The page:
• Use time management tools.


    • Be sure your systems are organized.



I used to be a “messy desk is a sign of a hard worker” person.  I now subscribe to the organized desk is a productive desk person.


    • Find out where you’re wasting time.



This activity was a challenge.  I did find that I was wasting time when I would try to multi-task – as I was having to ‘shift gears’ more often.

I do my best thinking during linear events.  When I am able to focus on one activity and devote my entire energy towards that activity.


    • Get in the habit of setting time limits for tasks.



This was also a challenge to implement.  It requires you to give more thought to each task on your to do list – as you need to understand the anticipated effort to complete a task.

Changes I still need to implement
While I have applied many changes in my life, there are some changes that I still need to make.  These changes include:
·         When I am billable, blocking out my calendar to reflect my lack of availability.


    • Better organizing my systems



I need to better implement a time management/task management system and properly apply the discipline of interacting with the system to help my time management.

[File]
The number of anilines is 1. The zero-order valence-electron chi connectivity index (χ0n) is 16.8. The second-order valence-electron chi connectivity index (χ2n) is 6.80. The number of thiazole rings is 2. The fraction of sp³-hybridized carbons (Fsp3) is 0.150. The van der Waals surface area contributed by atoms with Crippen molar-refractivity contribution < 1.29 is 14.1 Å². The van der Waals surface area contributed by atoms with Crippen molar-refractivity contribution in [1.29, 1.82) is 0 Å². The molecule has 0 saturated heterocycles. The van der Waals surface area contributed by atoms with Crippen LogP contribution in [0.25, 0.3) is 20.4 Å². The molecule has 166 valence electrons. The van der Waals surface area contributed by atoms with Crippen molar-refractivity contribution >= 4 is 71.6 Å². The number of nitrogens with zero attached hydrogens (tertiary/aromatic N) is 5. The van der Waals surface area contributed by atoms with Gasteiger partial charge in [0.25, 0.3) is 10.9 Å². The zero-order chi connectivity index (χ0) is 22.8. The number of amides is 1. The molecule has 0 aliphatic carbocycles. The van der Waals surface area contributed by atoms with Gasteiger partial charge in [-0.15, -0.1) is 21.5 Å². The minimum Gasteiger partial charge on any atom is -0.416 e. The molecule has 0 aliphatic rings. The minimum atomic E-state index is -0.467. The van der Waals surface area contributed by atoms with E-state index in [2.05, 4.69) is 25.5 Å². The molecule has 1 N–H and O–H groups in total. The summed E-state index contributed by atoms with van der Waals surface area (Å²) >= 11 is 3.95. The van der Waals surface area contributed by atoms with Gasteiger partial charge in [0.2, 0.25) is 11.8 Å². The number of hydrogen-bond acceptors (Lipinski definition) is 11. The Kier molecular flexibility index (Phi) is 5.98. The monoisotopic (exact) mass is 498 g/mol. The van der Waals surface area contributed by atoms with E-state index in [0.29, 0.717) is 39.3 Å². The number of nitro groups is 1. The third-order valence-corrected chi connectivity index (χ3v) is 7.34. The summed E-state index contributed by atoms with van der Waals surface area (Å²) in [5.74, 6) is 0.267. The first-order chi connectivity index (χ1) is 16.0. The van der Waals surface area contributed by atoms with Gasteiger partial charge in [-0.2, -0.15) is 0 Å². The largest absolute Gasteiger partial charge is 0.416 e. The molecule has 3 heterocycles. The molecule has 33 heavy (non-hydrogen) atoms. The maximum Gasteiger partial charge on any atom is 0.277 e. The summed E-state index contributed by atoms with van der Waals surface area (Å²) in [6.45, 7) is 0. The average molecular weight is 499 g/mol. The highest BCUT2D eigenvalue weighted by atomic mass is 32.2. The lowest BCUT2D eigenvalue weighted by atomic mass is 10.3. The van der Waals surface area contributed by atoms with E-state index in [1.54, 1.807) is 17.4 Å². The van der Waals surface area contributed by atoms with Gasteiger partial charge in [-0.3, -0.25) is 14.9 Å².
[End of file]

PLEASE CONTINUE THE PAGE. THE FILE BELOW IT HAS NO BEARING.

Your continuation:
·         Getting things done by putting them off till tomorrow

This is an effective email management system that involves organizing your emails into a couple of different batches.  Respond to today and respond to tomorrow.

I have found that making too many changes to quickly only makes the likelihood for success lower.  Small changes, properly and effectively applied help much more that drastic changes.


There are many obvious benefits to using a disciplined, effective time management system.  Some of these benefits include:

·         Peace of mind

·         Less stress

·         Better productivity

·         Appearance of competence – the more organized you are, the better (more affective) you look.


Time management is a must.  Finding the right combination of tools and methods is key to keeping time management a reality in your professional and personal life.

Source by Sean Pritchard